His untreated condition contributes to his anti-social personality, interferes with his relationships, and causes issues at work. I feel his other presenting problems can never be fully addressed until he can gain control over his addictive behaviors. Until he comes to terms with his addiction, he will remain isolated and continue to be self-destructive. Dr. House needs to address his difficulty with any type of relationship. It is apparent at times that he does have the capacity and this facet of him is not part of a personality disorder. He displays a need for people despite his not wanting to.
He shows jealousy when Lisa dates others and does has a close friendship with Dr. James Wilson from the hospital. Dr. Wilson provides House with consultation about cases, and often personal issues. James is one of the few who can away with calling House out on behaviors. They sometimes have real moments on a deeper level, and at times they can let go and share laughs. House has displayed many instances of problematic impulse-control. He has experimented with Methadone, self-induced insulin shock, and tried deep brain stimulation with an electrical prod.
The electrical current caused him seizures, brain leeding, and ultimately led to him being in a coma. He often shows no regard for his well-being. Once in an agitated state, he dove from a balcony into a pool. These behaviors horrify others around him. Techniques: The person-centered therapy is flexible enough to be adapted to most personalities. I feel a technique building a person profile would help House to address his addiction issues and in building a plan. This would begin with listing his attributes and strengths. Learning what is likable and worthy about himself, instead of focusing on negatives, will present to him a view of himself in wish he wants to be seen.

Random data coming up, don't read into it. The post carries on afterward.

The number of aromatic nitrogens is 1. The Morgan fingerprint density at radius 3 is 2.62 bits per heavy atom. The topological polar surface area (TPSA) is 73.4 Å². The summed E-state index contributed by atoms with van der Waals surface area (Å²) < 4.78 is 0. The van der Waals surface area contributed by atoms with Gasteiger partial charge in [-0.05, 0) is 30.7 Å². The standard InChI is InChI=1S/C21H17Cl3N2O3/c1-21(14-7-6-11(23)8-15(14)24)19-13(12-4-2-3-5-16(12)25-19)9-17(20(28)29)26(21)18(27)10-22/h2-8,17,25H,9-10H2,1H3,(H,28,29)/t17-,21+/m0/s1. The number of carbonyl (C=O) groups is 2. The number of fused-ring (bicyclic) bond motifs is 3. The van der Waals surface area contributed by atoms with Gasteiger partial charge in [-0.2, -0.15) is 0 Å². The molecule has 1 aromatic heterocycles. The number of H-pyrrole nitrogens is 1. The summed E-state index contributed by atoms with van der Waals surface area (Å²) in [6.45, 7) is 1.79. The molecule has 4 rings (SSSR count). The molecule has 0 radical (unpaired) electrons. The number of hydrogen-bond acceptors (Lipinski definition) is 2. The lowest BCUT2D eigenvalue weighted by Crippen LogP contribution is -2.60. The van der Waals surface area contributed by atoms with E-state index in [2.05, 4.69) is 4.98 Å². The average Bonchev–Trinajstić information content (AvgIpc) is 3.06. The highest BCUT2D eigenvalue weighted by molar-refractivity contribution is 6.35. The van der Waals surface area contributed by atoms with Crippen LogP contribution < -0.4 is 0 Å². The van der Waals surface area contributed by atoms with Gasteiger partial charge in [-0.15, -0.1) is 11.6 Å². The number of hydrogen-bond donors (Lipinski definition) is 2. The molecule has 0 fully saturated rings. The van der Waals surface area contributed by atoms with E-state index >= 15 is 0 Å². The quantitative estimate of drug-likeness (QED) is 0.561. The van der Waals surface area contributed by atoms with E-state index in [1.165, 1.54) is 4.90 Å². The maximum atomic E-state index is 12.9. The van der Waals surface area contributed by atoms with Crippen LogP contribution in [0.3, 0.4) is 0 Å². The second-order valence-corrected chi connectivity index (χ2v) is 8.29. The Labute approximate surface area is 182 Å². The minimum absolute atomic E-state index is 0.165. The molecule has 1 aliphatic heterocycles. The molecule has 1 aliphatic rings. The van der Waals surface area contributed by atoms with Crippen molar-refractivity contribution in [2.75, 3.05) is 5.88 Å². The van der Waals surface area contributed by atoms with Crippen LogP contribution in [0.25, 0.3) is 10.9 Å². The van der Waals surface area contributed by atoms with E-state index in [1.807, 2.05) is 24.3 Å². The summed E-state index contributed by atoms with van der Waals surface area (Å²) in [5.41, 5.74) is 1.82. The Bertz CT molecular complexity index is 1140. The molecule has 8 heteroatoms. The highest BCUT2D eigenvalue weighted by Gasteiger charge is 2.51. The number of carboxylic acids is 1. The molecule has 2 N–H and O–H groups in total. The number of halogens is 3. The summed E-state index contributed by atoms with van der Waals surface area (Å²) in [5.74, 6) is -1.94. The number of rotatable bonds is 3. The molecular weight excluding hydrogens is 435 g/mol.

Next he should verbalize what is important to him. Having clear, concrete thinking on what he wants in his life can help when addressing what his drug use will take away from him, and how it is a barrier in achieving his desired outcome. Finally House should look at what has been working and what is not working as support in his life. This includes relationships, both ones that may be unhealthy and those he needs to build. Recovery is greatly impacted by support systems. These can include relationships on a personal level, and outside support groups.
House needs to consider what should be changed, what should stay the same, and what makes sense as far as being realistic. Rational emotive behavioral therapy (REBT) could be beneficial to House in dealing with his fear of intimacy. The basic hypothesis is that people are not disturbed by events, but by the views in which they take on them. Therapy would dispute his irrational beliefs and engage him in activities that can counter them. Showing House the faulty belief system he imposes on everyone he meets, he can begin to work on seeing how his actions are self-sabotaging.